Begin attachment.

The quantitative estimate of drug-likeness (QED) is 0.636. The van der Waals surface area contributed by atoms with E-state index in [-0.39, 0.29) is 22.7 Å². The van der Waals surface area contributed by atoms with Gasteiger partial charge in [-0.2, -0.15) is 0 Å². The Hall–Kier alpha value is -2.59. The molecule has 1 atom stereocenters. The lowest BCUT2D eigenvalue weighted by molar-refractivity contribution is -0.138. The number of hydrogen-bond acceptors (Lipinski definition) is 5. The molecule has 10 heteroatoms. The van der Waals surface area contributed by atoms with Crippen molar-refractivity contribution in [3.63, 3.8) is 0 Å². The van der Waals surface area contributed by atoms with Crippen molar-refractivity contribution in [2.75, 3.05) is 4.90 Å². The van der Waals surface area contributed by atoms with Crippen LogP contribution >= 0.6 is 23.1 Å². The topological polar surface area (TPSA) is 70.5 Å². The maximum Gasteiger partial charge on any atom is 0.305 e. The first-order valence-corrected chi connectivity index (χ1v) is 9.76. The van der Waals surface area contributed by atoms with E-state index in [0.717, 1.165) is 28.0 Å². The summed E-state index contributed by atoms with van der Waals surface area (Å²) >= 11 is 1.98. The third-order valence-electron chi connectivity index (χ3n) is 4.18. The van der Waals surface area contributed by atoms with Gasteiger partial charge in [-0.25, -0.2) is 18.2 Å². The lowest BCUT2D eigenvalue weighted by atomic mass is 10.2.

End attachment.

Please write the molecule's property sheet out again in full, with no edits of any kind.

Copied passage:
The quantitative estimate of drug-likeness (QED) is 0.636. The van der Waals surface area contributed by atoms with E-state index in [-0.39, 0.29) is 22.7 Å². The van der Waals surface area contributed by atoms with Gasteiger partial charge in [-0.2, -0.15) is 0 Å². The Hall–Kier alpha value is -2.59. The molecule has 1 atom stereocenters. The lowest BCUT2D eigenvalue weighted by molar-refractivity contribution is -0.138. The number of hydrogen-bond acceptors (Lipinski definition) is 5. The molecule has 10 heteroatoms. The van der Waals surface area contributed by atoms with Crippen molar-refractivity contribution in [3.63, 3.8) is 0 Å². The van der Waals surface area contributed by atoms with Crippen molar-refractivity contribution in [2.75, 3.05) is 4.90 Å². The van der Waals surface area contributed by atoms with Crippen LogP contribution >= 0.6 is 23.1 Å². The topological polar surface area (TPSA) is 70.5 Å². The maximum Gasteiger partial charge on any atom is 0.305 e. The first-order valence-corrected chi connectivity index (χ1v) is 9.76. The van der Waals surface area contributed by atoms with E-state index in [0.717, 1.165) is 28.0 Å². The summed E-state index contributed by atoms with van der Waals surface area (Å²) >= 11 is 1.98. The third-order valence-electron chi connectivity index (χ3n) is 4.18. The van der Waals surface area contributed by atoms with Gasteiger partial charge in [-0.25, -0.2) is 18.2 Å². The lowest BCUT2D eigenvalue weighted by atomic mass is 10.2.